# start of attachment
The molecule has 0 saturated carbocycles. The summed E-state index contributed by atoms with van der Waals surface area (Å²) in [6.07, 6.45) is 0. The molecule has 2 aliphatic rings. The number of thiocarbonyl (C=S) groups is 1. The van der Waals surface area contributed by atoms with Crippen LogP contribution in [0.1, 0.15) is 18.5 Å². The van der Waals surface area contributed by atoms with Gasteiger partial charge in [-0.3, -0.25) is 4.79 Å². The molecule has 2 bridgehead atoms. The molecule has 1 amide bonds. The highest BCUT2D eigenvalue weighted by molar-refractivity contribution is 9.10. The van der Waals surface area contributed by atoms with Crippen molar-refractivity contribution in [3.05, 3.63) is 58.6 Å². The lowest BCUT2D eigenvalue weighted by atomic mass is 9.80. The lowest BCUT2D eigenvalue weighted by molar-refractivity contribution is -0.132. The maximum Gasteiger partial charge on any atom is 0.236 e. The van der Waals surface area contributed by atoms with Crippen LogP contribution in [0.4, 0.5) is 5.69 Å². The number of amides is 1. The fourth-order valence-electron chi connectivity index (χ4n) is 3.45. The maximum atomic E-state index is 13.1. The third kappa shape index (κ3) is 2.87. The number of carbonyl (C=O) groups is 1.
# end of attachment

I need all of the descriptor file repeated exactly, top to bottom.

The molecule has 0 saturated carbocycles. The summed E-state index contributed by atoms with van der Waals surface area (Å²) in [6.07, 6.45) is 0. The molecule has 2 aliphatic rings. The number of thiocarbonyl (C=S) groups is 1. The van der Waals surface area contributed by atoms with Crippen LogP contribution in [0.1, 0.15) is 18.5 Å². The van der Waals surface area contributed by atoms with Gasteiger partial charge in [-0.3, -0.25) is 4.79 Å². The molecule has 2 bridgehead atoms. The molecule has 1 amide bonds. The highest BCUT2D eigenvalue weighted by molar-refractivity contribution is 9.10. The van der Waals surface area contributed by atoms with Crippen molar-refractivity contribution in [3.05, 3.63) is 58.6 Å². The lowest BCUT2D eigenvalue weighted by atomic mass is 9.80. The lowest BCUT2D eigenvalue weighted by molar-refractivity contribution is -0.132. The maximum Gasteiger partial charge on any atom is 0.236 e. The van der Waals surface area contributed by atoms with Crippen LogP contribution in [0.4, 0.5) is 5.69 Å². The number of amides is 1. The fourth-order valence-electron chi connectivity index (χ4n) is 3.45. The maximum atomic E-state index is 13.1. The third kappa shape index (κ3) is 2.87. The number of carbonyl (C=O) groups is 1.